Ecosystem Quotes (18 quotes)
Before we talk about ecosystem design, we have to talk about ego-system management.
Biology is a science of three dimensions. The first is the study of each species across all levels of biological organization, molecule to cell to organism to population to ecosystem. The second dimension is the diversity of all species in the biosphere. The third dimension is the history of each species in turn, comprising both its genetic evolution and the environmental change that drove the evolution. Biology, by growing in all three dimensions, is progressing toward unification and will continue to do so.
Bottom trawling is a ghastly process that brings untold damage to sea beds that support ocean life. It’s akin to using a bulldozer to catch a butterfly, destroying a whole ecosystem for the sake of a few pounds of protein. We wouldn’t do this on land, so why do it in the oceans?
Different kinds of animals and plants live together in different places: camels in deserts, whales in the seas, gorillas in tropical forests. The totality of this diversity from the genetic level, through organisms to ecosystems and landscapes is termed collectively biological diversity.
Eventually, we’ll realize that if we destroy the ecosystem, we destroy ourselves.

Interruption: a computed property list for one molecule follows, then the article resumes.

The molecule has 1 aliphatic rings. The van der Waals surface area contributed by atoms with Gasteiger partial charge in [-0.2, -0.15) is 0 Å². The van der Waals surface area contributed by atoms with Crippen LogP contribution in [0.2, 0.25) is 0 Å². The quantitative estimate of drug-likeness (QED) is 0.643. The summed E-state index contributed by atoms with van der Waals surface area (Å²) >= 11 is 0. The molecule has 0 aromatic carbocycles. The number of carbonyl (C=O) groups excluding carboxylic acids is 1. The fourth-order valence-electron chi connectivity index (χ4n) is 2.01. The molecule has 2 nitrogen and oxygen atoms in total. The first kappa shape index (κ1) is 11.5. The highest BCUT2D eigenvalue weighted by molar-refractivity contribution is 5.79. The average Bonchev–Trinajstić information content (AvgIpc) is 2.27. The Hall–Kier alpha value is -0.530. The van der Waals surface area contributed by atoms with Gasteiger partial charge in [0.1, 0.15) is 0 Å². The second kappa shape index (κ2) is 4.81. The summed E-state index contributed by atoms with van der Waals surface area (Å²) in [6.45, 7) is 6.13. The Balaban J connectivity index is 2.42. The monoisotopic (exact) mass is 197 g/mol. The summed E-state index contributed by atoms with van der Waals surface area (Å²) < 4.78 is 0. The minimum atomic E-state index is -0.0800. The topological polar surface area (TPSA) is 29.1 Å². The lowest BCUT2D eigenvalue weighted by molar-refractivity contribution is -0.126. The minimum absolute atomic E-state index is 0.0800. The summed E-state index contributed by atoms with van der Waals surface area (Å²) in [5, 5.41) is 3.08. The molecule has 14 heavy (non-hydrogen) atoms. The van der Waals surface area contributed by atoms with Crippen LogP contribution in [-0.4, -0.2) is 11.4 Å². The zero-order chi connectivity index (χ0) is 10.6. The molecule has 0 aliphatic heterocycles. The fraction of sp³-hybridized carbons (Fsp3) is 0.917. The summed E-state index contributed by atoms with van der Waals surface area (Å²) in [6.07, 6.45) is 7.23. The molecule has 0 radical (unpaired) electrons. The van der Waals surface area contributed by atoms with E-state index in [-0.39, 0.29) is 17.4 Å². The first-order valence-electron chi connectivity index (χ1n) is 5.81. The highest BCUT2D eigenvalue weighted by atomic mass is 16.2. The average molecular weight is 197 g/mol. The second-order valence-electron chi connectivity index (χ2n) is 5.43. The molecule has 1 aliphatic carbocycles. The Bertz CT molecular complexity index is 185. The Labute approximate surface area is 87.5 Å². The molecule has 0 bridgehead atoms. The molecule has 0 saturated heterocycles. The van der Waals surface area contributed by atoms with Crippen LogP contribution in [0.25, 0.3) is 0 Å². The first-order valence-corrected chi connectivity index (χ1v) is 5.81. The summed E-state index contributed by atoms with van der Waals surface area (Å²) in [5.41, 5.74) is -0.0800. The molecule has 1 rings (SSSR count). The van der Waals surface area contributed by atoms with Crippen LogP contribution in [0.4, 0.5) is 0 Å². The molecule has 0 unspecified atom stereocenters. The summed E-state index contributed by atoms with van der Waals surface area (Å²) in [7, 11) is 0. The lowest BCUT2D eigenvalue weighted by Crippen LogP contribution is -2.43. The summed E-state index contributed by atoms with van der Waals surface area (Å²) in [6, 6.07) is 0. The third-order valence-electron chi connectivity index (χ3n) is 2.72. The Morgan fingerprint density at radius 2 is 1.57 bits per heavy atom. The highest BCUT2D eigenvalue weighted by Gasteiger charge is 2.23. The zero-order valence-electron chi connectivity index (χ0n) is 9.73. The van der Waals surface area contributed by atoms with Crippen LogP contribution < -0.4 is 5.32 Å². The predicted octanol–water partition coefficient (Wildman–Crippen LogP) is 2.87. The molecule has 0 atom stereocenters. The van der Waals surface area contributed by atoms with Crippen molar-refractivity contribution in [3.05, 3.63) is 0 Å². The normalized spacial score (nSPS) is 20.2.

I believe citizens are beginning to realize that their birthright, a healthy ecosystem, has been stolen, and they want it back.
I have never really had dreams to fulfil…. You just want to go on looking at these ecosystems and trying to understand them and they are all fascinating. To achieve a dream suggests snatching a prize from the top of a tree and running off with it, and that’s the end of it. It isn’t like that. … What you are trying to achieve is understanding and you don’t do that just by chasing dreams.
It is folly to think that we can destroy one species and ecosystem after another and not affect humanity. When we save species, we’re actually saving ourselves.
Man has generally been preoccupied with obtaining as much “production” from the landscape as possible, by developing and maintaining early successional types of ecosystems, usually monocultures. But, of course, man does not live by food and fiber alone; he also needs a balanced CO2-O2 atmosphere, the climactic buffer provided by oceans and masses of vegetation, and clean (that is, unproductive) water for cultural and industrial uses. Many essential life-cycle resources, not to mention recreational and esthetic needs, are best provided man by the less 'productive' landscapes. In other words, the landscape is not just a supply depot but is also the oikos—the home—in which we must live.
My sense is that the most under-appreciated–and perhaps most under-researched–linkages between forests and food security are the roles that forest-based ecosystem services play in underpinning sustainable agricultural production. Forests regulate hydrological services including the quantity, quality, and timing of water available for irrigation. Forest-based bats and bees pollinate crops. Forests mitigate impacts of climate change and extreme weather events at the landscape scale.